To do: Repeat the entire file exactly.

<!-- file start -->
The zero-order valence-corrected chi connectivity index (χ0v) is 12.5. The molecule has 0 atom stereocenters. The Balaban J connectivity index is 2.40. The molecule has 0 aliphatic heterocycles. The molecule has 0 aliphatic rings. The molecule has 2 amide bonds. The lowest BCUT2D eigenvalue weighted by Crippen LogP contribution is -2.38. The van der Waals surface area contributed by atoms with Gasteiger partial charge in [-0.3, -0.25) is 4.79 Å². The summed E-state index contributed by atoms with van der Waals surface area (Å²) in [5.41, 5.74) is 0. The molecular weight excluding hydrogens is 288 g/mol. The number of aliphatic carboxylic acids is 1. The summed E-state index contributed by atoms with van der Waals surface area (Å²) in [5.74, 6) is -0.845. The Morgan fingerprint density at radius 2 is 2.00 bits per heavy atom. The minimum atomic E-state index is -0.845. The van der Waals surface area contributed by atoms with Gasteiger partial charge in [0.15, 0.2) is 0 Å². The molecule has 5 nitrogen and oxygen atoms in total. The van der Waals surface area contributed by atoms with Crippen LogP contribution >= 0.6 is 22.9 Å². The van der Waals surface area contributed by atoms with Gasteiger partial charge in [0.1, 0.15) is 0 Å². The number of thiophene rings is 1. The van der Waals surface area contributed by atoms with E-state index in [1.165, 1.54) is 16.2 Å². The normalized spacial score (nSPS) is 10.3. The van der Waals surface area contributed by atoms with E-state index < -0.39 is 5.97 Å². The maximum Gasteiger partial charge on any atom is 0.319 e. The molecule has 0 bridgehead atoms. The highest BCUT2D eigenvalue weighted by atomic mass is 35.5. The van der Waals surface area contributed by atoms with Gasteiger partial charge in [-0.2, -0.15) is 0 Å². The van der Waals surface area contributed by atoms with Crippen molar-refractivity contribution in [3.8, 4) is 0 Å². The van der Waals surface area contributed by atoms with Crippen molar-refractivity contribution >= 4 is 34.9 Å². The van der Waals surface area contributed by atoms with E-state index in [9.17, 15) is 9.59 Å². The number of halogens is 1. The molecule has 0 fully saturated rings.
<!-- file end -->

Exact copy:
The zero-order valence-corrected chi connectivity index (χ0v) is 12.5. The molecule has 0 atom stereocenters. The Balaban J connectivity index is 2.40. The molecule has 0 aliphatic heterocycles. The molecule has 0 aliphatic rings. The molecule has 2 amide bonds. The lowest BCUT2D eigenvalue weighted by Crippen LogP contribution is -2.38. The van der Waals surface area contributed by atoms with Gasteiger partial charge in [-0.3, -0.25) is 4.79 Å². The summed E-state index contributed by atoms with van der Waals surface area (Å²) in [5.41, 5.74) is 0. The molecular weight excluding hydrogens is 288 g/mol. The number of aliphatic carboxylic acids is 1. The summed E-state index contributed by atoms with van der Waals surface area (Å²) in [5.74, 6) is -0.845. The Morgan fingerprint density at radius 2 is 2.00 bits per heavy atom. The minimum atomic E-state index is -0.845. The van der Waals surface area contributed by atoms with Gasteiger partial charge in [0.15, 0.2) is 0 Å². The molecule has 5 nitrogen and oxygen atoms in total. The van der Waals surface area contributed by atoms with Crippen LogP contribution >= 0.6 is 22.9 Å². The van der Waals surface area contributed by atoms with Gasteiger partial charge in [0.1, 0.15) is 0 Å². The number of thiophene rings is 1. The van der Waals surface area contributed by atoms with E-state index in [1.165, 1.54) is 16.2 Å². The normalized spacial score (nSPS) is 10.3. The van der Waals surface area contributed by atoms with E-state index < -0.39 is 5.97 Å². The maximum Gasteiger partial charge on any atom is 0.319 e. The molecule has 0 bridgehead atoms. The highest BCUT2D eigenvalue weighted by atomic mass is 35.5. The van der Waals surface area contributed by atoms with Gasteiger partial charge in [-0.2, -0.15) is 0 Å². The van der Waals surface area contributed by atoms with Crippen molar-refractivity contribution in [3.8, 4) is 0 Å². The van der Waals surface area contributed by atoms with Crippen molar-refractivity contribution >= 4 is 34.9 Å². The van der Waals surface area contributed by atoms with E-state index in [9.17, 15) is 9.59 Å². The number of halogens is 1. The molecule has 0 fully saturated rings.